Now for the FIRST TIME EVER the new release will include chrome parts!  The rest of the parts come injected in bright, bold colors.  The kits will each include 2-3 options for grilles, headers, carburetors, front suspension, and hubcaps.  Additional parts include a soft top, scoops, blowers, tires, front & rear fenders, rear bumper, tail lights, and roll bars.  The large decal sheet is all new featuring funky show rod patterns and multiple options for customizing.  Given all the options for these kits I am excited to see what modellers will do with them.

Roadster…

1-32-rods-1964-65-roadster

Bucket…

1970s…

1-32-rods-1972-75

Lindberg Model kits: New Instruction Sheets

posted by ChrisP 4:01 PM
Friday, May 13, 2016

One of the great features in the new Lindberg and Hawk releases are the improved instruction sheets.  We want modellers to have fun with our kits and the instructions are a large part of that experience.

Many of the previous iterations included excessive amounts of text, steps that jumped around the page, and sometimes in sequences that made little sense.  See the old and new version of the HL429 USS Hazard Navy Minesweeper.  Or in some cases, such as the HL439 Tabletop Navy 2-Pack: HMS King George V & HMS Dorsetshire, the vintage instructions contain errors that have been overlooked for year.  The parts in the kit were different than what was pictured in the original instructions.  I have found several instances where tools were modified but the instruction sheet stayed the same.

In our new releases you will see instructions with clean line art, steps ordered in a more clear and thoughtful manner, an extended layout allowing for more detailed paint and decal diagrams, and an overall better look.  Let us know what you think of the improvements.

IS

70830-side-1-arrows-OLD

HL429-12-USS-Hazard-Minesweeper-Instruction-Sheet--o-NEW

379-49-TTN-HMS-Prince-of-Wales-instruction-sheet-scan---002-OLD

HL439-12-TTN-2-Pack-HMS-King-George-V-&-HMS-Dorsetshire-Instruction-Sheet--o-2-NEW

Lindberg Model kits: Mystery Sword Tool

posted by ChrisP 11:10 AM
Thursday, March 3, 2016

As we dive deeper in to the Lindberg/Hawk tooling collection there is occasional a tool that we can find no information on.  This one is stumping me more than normal.  We have a MYSTERY SWORD!

Lindberg Model kits - Mystery Sword Tool | collectormodel.com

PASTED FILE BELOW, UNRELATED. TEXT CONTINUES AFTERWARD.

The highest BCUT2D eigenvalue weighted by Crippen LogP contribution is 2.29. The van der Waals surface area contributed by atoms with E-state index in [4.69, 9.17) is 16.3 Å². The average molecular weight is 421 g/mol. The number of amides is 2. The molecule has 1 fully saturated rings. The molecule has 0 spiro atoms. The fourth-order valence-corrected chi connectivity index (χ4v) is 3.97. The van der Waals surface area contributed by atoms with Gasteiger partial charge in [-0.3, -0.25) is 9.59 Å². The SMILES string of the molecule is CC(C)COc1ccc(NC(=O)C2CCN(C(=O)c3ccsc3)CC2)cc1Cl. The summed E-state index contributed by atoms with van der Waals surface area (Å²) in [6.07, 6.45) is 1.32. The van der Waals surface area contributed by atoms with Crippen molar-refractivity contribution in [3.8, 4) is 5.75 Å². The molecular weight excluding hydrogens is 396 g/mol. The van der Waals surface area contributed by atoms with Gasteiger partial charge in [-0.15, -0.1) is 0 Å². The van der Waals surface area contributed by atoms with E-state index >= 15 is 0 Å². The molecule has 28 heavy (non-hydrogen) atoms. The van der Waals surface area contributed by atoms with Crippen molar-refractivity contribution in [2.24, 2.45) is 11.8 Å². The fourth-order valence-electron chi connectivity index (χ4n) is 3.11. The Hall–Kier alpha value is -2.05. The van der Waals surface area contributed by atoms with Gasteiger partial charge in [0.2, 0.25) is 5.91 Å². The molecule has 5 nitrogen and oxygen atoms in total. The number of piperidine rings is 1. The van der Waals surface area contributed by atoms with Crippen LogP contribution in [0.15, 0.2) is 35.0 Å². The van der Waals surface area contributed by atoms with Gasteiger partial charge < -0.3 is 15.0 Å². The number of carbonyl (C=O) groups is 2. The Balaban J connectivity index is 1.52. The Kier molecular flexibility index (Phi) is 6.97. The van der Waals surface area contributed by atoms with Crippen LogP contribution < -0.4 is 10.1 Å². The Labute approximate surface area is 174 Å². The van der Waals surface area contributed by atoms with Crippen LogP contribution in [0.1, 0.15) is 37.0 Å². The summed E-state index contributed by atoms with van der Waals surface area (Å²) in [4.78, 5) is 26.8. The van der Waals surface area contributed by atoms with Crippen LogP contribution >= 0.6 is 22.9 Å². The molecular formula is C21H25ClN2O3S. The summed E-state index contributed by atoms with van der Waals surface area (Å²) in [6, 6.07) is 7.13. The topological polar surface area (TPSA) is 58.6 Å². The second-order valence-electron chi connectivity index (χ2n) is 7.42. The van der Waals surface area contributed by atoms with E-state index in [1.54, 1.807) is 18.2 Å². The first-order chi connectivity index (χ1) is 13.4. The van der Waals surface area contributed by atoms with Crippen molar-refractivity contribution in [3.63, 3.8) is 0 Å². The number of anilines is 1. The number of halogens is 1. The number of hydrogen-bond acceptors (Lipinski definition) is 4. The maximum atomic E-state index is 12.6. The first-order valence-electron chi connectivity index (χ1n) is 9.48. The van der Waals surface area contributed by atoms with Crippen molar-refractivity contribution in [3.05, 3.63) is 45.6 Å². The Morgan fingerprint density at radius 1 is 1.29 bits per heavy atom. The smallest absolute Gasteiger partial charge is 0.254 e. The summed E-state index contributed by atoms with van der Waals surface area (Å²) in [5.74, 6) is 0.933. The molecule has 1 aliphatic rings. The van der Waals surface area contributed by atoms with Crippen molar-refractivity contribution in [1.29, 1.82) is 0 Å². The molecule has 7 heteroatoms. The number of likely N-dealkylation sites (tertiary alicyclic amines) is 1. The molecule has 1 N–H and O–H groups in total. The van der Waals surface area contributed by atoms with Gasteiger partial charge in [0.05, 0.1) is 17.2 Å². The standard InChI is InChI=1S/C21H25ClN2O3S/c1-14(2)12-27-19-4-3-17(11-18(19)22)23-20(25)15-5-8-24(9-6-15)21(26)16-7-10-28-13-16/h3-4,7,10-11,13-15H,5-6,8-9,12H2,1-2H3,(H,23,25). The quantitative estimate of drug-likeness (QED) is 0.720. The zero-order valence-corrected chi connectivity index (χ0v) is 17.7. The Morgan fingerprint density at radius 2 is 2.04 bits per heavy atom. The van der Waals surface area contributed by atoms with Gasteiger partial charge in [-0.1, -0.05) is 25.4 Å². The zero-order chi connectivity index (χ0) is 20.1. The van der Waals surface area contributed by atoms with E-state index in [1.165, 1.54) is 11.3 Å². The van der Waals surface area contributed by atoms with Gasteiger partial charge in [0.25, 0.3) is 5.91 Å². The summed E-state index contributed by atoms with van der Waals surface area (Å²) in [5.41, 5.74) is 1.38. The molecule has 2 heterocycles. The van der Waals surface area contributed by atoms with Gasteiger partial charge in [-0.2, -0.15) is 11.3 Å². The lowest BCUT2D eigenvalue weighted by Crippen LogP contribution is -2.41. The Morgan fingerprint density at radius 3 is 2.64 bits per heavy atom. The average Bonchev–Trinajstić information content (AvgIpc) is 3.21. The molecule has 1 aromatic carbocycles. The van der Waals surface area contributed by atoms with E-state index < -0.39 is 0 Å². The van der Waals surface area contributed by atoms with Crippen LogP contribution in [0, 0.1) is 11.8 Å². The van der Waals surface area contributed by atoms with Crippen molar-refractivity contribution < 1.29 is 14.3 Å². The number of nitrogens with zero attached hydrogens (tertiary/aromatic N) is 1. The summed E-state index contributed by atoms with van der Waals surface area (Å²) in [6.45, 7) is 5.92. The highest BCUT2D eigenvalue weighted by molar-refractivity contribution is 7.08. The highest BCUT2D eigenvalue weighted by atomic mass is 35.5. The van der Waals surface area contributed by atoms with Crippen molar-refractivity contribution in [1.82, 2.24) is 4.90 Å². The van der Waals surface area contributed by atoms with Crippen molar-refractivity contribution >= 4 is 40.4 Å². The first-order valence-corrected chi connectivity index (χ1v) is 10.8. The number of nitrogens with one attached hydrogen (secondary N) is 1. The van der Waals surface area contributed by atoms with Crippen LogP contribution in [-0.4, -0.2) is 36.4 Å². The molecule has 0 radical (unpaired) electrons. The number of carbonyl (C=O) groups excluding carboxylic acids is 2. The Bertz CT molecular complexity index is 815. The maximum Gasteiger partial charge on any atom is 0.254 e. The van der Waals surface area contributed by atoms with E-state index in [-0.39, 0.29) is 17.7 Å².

At first glance the tool looks like one of the 1:1 gun kits from Pyro (also released by Life-Like).  Part of it looked like a rifle barrel however the gunstock was missing.  Test shots revealed that it was a sword.  It is very decorative with an eagle-shaped pommel, armor on the chape, a knight and lion head on the scabbard, a knight and axes on one side of the cross-guard, and an AOUW Shield on the other.  There are several places where gems would attach.  So far in our research I have found Lindberg and Hawk kits previously released under O-lin, Pyro, Life-Like, Eagle/Eaglewall, Palmer, IMC, and a few others.  I can not find any sword model kits release under Lindberg or any of those brands.

While I have not found any evidence of the model being released as a kit I have found the real life sword it was patterned after.  And here.  The AOUW on the cross-guard is for the Ancient Order of United Workmen, a fraternal organization founded by John Jordan Upchurch, a Mason, after the Civil War in 1868.  Swords like this would have be used during ceremonies and given to a member of the society often with his name scribed on the blade.  This info, while interesting, has not help me track down the origin of the kit.  So I call out to you, modellers, and your vast knowledge of vintage kits.  If this seems familiar or you know any of its history, let us know in the comments.

Lindberg Model kits - Mystery Sword Tool | collectormodel.com

Lindberg Model kits - Mystery Sword Tool | collectormodel.com

Lindberg Model kits - Mystery Sword Tool | collectormodel.com

 

UPDATE 3/4/2016

Thanks to Craig Bennett for this.  The sword was released as Palmer Jeweled Renaissance Sword & Scabbard.  I am not sure what year.  The box design is done in the style of some of the cannons.  I found this small image.

Palmer Jeweled Renaissance Sword and Scabbard

Lindberg Table Top Navy: HMS King George V and HMS Dorsetshire

posted by ChrisP 5:14 PM
Thursday, February 18, 2016

First, for those of you I haven’t met my name is Chris Purvis.  Last year I manned the booth at Wonderfest with Jamie.  I work primarily on the Lindberg/Hawk line doing the military and historical kits (airplanes, naval boats, sailing ships, tanks, etc.).  The occasional car or oddball kit will also end up on my desk.  Before switching over to Lindberg in 2014, I worked on the Forever Fun line.  Next month I will be celebrating 3 years with Round2.  Also, I am a big nerd for movies and vintage sci fi, so if you want to get off topic in your comments go that direction. -ChrisP